The Greens’ strong performance has taken many by surprise. First they scored well in the Bavarian election last month, then here in the state of Hesse. And, were Germany to hold an election tomorrow, polls suggest the party would come second, just a few points behind Mrs Merkel’s conservatives. The Greens have their roots in the environmental and peace movements of the 1970s. Long defined by their opposition to military intervention and nuclear energy, and their calls for a more ecologically minded Germany, they first took seats in the Bundestag in 1983 and joined two coalition governments – both with the SPD. Their appeal to voters was for many years somewhat diminished by infighting between the radical left (so-called “Fundis”, or fundamentalists) and the more pragmatic or centrist “Realos”, or realistics. It’s less of an issue for the party now. These days the Greens have their sights on the centre ground. What’s interesting about Hesse is that the Greens and CDU are negotiating to renew a regional coalition government here. Analysts predict that it could be a model for Germany’s next ruling alliance at federal level. But they would have to overcome significant differences – not least on migration.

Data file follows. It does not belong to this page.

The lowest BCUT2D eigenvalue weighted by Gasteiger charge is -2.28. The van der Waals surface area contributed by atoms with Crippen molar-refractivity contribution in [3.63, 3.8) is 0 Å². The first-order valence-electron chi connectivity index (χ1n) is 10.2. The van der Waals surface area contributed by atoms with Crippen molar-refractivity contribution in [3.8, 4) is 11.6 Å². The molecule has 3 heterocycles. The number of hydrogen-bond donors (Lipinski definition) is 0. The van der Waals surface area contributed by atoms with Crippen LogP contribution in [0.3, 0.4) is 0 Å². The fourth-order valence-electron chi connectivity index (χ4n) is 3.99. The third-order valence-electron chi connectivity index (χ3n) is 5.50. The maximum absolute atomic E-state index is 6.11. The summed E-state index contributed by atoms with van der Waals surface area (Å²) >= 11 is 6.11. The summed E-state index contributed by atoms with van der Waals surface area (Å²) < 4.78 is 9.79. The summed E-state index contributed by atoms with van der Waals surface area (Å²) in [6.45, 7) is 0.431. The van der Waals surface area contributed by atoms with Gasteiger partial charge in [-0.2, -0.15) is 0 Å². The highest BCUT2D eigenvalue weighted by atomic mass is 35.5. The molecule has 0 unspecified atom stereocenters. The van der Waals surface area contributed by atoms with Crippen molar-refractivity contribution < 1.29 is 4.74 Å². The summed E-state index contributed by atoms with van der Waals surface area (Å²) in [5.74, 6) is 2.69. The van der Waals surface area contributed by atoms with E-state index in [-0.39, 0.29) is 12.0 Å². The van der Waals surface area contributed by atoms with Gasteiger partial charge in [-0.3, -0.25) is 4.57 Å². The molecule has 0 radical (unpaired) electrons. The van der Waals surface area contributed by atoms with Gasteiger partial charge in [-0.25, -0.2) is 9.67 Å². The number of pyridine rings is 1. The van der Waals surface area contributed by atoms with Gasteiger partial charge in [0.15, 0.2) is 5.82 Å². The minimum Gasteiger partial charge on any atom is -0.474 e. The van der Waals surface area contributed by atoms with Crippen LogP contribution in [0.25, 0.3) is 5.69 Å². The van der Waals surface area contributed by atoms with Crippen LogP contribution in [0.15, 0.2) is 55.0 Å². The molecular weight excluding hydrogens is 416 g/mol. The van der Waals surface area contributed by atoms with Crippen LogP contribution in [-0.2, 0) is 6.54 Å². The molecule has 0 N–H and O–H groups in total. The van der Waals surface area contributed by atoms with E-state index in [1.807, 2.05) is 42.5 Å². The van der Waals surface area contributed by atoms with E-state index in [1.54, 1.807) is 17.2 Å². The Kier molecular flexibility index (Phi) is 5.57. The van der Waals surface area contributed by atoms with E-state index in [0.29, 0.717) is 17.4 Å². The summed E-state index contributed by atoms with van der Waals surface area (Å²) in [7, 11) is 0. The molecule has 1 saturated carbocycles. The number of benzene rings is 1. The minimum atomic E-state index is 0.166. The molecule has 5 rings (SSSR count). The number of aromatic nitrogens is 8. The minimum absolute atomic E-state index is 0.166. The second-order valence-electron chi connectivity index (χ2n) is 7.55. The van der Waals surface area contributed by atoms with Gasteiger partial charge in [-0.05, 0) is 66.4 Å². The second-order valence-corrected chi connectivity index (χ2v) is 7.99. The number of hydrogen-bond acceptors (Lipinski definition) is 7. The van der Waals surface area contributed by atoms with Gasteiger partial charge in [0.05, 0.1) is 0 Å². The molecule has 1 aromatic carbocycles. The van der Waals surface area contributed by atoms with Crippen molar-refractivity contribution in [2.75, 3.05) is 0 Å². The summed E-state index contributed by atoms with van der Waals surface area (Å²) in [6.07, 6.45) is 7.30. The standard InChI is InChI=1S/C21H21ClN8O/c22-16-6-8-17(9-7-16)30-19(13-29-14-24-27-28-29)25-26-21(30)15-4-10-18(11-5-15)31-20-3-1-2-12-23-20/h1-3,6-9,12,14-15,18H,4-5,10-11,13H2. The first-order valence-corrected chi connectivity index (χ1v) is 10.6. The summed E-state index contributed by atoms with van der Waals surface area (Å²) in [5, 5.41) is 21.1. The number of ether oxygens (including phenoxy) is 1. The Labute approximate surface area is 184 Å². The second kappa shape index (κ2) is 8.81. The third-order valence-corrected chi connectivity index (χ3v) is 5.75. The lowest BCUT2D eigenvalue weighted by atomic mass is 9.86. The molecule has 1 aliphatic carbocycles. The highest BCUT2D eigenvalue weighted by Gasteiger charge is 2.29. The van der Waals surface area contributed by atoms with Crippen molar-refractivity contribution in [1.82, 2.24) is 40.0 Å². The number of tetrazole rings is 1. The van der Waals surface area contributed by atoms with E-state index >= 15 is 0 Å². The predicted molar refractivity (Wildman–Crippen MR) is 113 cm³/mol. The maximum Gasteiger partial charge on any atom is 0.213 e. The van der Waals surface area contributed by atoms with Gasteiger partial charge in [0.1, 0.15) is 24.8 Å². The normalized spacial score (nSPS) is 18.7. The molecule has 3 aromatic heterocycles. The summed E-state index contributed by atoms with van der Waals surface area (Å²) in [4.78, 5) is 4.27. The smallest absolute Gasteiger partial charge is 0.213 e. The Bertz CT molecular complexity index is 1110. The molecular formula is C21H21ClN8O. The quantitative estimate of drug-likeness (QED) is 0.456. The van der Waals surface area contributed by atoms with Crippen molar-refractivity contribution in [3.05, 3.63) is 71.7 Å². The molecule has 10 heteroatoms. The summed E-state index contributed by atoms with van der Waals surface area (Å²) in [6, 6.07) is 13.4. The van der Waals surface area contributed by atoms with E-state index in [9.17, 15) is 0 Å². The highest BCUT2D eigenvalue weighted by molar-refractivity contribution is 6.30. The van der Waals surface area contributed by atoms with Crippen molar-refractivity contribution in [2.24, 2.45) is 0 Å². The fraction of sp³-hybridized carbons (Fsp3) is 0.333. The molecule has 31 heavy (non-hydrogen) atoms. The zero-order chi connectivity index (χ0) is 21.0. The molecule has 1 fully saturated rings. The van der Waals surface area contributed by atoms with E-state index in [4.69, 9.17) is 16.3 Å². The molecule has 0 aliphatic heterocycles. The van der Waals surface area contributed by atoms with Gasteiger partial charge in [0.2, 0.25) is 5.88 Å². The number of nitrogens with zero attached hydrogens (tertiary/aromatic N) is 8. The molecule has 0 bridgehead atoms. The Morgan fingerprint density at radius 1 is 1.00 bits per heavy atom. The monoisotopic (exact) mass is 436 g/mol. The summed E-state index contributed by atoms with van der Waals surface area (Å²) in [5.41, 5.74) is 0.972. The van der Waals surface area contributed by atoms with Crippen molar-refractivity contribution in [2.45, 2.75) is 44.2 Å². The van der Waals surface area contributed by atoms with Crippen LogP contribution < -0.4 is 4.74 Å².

BBC 26th Nov 2018 read more »